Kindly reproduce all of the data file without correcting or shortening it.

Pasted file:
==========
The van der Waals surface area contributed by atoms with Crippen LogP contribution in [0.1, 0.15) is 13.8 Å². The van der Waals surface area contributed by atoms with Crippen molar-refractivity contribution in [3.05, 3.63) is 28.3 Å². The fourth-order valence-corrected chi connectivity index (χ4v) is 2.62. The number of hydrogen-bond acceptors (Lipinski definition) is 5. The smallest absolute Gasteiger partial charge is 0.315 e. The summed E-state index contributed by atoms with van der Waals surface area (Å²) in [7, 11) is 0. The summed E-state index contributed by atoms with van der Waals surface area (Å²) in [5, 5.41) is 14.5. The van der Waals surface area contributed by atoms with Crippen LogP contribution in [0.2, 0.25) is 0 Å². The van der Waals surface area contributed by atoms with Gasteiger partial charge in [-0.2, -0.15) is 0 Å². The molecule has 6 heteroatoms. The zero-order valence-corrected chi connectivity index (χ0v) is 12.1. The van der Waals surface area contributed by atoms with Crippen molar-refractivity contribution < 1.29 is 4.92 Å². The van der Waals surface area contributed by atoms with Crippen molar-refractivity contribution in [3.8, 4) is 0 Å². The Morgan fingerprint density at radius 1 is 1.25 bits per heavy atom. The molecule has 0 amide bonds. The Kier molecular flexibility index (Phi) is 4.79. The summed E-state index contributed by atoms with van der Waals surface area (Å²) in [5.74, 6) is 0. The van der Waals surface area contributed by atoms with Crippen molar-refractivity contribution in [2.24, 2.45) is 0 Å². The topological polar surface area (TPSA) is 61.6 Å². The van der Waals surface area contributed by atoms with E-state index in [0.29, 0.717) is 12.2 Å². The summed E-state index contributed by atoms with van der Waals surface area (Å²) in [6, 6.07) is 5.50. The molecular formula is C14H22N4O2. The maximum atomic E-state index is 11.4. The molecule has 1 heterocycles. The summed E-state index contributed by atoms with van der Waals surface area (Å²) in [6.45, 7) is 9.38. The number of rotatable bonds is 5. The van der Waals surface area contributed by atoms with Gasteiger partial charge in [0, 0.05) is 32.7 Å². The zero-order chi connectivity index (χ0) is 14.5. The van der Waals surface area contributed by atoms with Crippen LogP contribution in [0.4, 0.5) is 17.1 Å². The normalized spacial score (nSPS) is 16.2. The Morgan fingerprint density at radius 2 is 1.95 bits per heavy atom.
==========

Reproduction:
The van der Waals surface area contributed by atoms with Crippen LogP contribution in [0.1, 0.15) is 13.8 Å². The van der Waals surface area contributed by atoms with Crippen molar-refractivity contribution in [3.05, 3.63) is 28.3 Å². The fourth-order valence-corrected chi connectivity index (χ4v) is 2.62. The number of hydrogen-bond acceptors (Lipinski definition) is 5. The smallest absolute Gasteiger partial charge is 0.315 e. The summed E-state index contributed by atoms with van der Waals surface area (Å²) in [7, 11) is 0. The summed E-state index contributed by atoms with van der Waals surface area (Å²) in [5, 5.41) is 14.5. The van der Waals surface area contributed by atoms with Crippen LogP contribution in [0.2, 0.25) is 0 Å². The van der Waals surface area contributed by atoms with Gasteiger partial charge in [-0.2, -0.15) is 0 Å². The molecule has 6 heteroatoms. The zero-order valence-corrected chi connectivity index (χ0v) is 12.1. The van der Waals surface area contributed by atoms with Crippen molar-refractivity contribution < 1.29 is 4.92 Å². The van der Waals surface area contributed by atoms with Crippen molar-refractivity contribution in [3.8, 4) is 0 Å². The Morgan fingerprint density at radius 1 is 1.25 bits per heavy atom. The molecule has 0 amide bonds. The Kier molecular flexibility index (Phi) is 4.79. The summed E-state index contributed by atoms with van der Waals surface area (Å²) in [5.74, 6) is 0. The van der Waals surface area contributed by atoms with Crippen molar-refractivity contribution in [2.24, 2.45) is 0 Å². The topological polar surface area (TPSA) is 61.6 Å². The van der Waals surface area contributed by atoms with E-state index in [0.29, 0.717) is 12.2 Å². The summed E-state index contributed by atoms with van der Waals surface area (Å²) in [6, 6.07) is 5.50. The molecular formula is C14H22N4O2. The maximum atomic E-state index is 11.4. The molecule has 1 heterocycles. The summed E-state index contributed by atoms with van der Waals surface area (Å²) in [6.45, 7) is 9.38. The number of rotatable bonds is 5. The van der Waals surface area contributed by atoms with Gasteiger partial charge in [0, 0.05) is 32.7 Å². The zero-order chi connectivity index (χ0) is 14.5. The van der Waals surface area contributed by atoms with Crippen LogP contribution in [0.4, 0.5) is 17.1 Å². The normalized spacial score (nSPS) is 16.2. The Morgan fingerprint density at radius 2 is 1.95 bits per heavy atom.